Peter Kafka

Recent Posts by Peter Kafka

(Cautiously) Upbeat Ad News of the Day: (Some) Display Ads Improving

tunnelHere’s your daily dose of goodish news about the Web ad business, courtesy (again) of Mark Mahaney, who says display ads are perking up. Or at least some of them are.

The Citigroup (C) analyst spoke with PubMatic and the Rubicon Project, two “optimization” firms that help publishers manage inventory they hand over to ad networks. And both say they’re seeing continued upticks in sales and demand.

Pubmatic, for instance, says pricing has increased every month this year, and Rubicon says that they’re seeing demand from–believe it or not–travel and auto advertisers. Just as encouraging, buyers are actually making “longer-term” plans, which was unheard of in the darkest days of 2008 and 2009.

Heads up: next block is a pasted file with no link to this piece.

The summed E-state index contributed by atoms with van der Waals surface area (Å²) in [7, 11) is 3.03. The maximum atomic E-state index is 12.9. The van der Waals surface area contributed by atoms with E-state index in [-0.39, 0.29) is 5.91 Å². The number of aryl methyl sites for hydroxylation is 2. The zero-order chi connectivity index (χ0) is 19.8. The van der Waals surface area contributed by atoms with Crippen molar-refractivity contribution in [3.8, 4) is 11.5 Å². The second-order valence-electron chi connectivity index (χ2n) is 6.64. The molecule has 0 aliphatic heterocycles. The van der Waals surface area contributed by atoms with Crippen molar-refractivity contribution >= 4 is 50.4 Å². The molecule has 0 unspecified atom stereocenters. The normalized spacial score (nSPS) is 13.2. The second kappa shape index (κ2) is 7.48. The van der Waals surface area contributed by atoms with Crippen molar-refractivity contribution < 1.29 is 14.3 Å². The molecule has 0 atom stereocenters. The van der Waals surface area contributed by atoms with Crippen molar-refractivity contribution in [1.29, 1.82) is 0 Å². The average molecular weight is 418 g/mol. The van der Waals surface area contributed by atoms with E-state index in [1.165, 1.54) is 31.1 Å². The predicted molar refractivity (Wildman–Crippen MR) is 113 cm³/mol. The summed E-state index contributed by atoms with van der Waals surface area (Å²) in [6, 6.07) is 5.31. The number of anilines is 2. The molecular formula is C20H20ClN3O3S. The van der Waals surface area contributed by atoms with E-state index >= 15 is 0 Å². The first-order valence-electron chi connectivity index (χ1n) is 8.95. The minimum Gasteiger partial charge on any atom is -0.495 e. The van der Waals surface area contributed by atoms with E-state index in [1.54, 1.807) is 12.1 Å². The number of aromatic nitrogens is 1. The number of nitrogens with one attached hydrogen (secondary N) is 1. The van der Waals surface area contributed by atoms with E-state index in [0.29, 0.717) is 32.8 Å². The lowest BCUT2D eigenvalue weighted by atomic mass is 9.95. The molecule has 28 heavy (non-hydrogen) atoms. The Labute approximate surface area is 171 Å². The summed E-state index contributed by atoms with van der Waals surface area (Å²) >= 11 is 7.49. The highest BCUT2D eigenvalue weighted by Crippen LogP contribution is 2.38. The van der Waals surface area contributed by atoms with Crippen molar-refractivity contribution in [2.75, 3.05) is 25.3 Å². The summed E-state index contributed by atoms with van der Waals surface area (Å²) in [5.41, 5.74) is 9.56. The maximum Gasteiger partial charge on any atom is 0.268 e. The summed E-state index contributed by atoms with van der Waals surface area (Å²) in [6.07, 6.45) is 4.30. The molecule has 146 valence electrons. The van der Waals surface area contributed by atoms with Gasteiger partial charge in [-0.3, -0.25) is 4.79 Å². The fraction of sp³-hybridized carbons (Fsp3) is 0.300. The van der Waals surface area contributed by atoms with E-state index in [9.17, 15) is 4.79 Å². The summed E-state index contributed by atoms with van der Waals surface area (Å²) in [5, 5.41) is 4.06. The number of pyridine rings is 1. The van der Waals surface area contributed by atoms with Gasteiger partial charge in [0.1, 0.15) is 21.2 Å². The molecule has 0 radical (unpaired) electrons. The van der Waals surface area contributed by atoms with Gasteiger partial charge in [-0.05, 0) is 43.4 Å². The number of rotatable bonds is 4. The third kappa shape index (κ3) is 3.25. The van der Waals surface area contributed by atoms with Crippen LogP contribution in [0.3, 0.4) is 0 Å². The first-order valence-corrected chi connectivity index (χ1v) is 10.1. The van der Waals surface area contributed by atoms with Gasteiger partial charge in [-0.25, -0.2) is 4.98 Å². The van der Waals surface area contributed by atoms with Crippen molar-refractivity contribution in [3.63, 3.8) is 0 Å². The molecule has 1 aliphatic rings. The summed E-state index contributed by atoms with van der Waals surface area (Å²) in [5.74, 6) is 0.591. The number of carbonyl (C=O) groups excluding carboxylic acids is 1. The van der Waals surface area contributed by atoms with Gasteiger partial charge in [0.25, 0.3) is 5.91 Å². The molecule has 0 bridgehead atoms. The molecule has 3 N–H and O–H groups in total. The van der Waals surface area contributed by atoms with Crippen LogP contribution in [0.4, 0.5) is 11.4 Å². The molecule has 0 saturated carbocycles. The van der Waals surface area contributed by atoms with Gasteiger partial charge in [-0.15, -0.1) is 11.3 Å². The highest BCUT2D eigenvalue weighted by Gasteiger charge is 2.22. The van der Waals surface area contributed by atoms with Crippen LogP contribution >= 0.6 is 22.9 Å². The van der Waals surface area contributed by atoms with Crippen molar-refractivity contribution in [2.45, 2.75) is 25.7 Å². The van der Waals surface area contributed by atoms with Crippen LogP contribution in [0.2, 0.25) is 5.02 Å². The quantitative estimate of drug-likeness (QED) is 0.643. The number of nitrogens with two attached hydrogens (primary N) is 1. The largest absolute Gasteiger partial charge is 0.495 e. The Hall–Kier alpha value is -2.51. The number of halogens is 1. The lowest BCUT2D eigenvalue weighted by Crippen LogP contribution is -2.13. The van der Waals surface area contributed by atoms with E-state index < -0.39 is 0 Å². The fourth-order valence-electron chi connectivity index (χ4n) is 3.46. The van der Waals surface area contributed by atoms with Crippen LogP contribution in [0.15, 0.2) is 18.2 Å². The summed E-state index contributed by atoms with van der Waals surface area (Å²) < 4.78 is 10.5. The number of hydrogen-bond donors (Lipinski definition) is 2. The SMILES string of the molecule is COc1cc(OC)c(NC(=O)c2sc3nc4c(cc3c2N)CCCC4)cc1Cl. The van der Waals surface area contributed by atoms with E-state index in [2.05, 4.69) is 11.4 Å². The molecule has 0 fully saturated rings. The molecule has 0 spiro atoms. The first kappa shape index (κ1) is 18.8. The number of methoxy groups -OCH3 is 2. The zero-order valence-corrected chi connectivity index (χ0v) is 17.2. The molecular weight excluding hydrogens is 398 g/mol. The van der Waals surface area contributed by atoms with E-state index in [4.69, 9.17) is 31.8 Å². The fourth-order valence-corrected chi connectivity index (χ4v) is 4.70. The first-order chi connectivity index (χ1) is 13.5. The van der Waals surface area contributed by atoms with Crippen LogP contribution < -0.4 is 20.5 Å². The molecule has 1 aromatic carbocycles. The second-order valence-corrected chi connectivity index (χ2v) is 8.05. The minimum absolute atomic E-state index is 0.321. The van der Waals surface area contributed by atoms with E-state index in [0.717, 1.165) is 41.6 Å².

Both firms also reiterate the conventional wisdom that we’ve been hearing for the past 12 months: The money that is being spent is increasingly going to “performance-based” ads, which are paid for only when someone interacts with them. That’s another data point in favor of Google (GOOG), whose core product is performance-based.

Again: Things were so lousy a year ago and through the spring of 2009 that it’s prudent to take these kinds of data in stride.

And if you really want to be half-empty about it, you can note that the inventory Rubicon and Pubmatic sell is the cheapest real estate publishers have to offer. Which means it’s hard to say how various sites’ high-end real estate–the stuff they sell themselves–is doing.

We’ll get a better sense of that in about a month or so, during Q3 earnings season, when we get color from Web publishers like Time Warner’s (TWX) AOL and the New York Times (NYT).

But, as I said, this is supposed to be an optimistic post.


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The problem with the Billionaire Savior phase of the newspaper collapse has always been that billionaires don’t tend to like the kind of authority-questioning journalism that upsets the status quo.

— Ryan Chittum, writing in the Columbia Journalism Review about the promise of Pierre Omidyar’s new media venture with Glenn Greenwald